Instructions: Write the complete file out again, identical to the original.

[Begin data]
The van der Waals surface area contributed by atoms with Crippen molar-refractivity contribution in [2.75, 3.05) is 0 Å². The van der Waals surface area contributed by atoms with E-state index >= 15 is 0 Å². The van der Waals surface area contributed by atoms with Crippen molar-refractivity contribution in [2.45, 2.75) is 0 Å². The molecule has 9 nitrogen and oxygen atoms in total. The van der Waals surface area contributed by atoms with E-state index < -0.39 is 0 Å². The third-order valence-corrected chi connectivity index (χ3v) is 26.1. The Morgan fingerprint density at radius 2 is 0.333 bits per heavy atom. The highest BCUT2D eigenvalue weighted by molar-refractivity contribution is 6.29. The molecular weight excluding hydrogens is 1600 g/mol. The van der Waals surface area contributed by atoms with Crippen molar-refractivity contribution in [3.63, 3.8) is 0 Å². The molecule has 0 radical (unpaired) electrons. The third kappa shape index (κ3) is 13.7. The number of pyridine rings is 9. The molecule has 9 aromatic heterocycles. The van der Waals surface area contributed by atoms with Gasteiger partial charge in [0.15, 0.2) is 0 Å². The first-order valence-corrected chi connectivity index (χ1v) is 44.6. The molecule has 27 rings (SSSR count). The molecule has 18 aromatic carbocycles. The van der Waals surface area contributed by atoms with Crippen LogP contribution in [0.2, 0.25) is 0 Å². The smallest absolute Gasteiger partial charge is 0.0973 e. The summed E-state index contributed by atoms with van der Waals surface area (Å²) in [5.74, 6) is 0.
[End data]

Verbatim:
The van der Waals surface area contributed by atoms with Crippen molar-refractivity contribution in [2.75, 3.05) is 0 Å². The van der Waals surface area contributed by atoms with E-state index >= 15 is 0 Å². The van der Waals surface area contributed by atoms with Crippen molar-refractivity contribution in [2.45, 2.75) is 0 Å². The molecule has 9 nitrogen and oxygen atoms in total. The van der Waals surface area contributed by atoms with E-state index < -0.39 is 0 Å². The third-order valence-corrected chi connectivity index (χ3v) is 26.1. The Morgan fingerprint density at radius 2 is 0.333 bits per heavy atom. The highest BCUT2D eigenvalue weighted by molar-refractivity contribution is 6.29. The molecular weight excluding hydrogens is 1600 g/mol. The van der Waals surface area contributed by atoms with Crippen molar-refractivity contribution in [3.63, 3.8) is 0 Å². The molecule has 0 radical (unpaired) electrons. The third kappa shape index (κ3) is 13.7. The number of pyridine rings is 9. The molecule has 9 aromatic heterocycles. The van der Waals surface area contributed by atoms with Gasteiger partial charge in [0.15, 0.2) is 0 Å². The first-order valence-corrected chi connectivity index (χ1v) is 44.6. The molecule has 27 rings (SSSR count). The molecule has 18 aromatic carbocycles. The van der Waals surface area contributed by atoms with Crippen LogP contribution in [0.2, 0.25) is 0 Å². The smallest absolute Gasteiger partial charge is 0.0973 e. The summed E-state index contributed by atoms with van der Waals surface area (Å²) in [5.74, 6) is 0.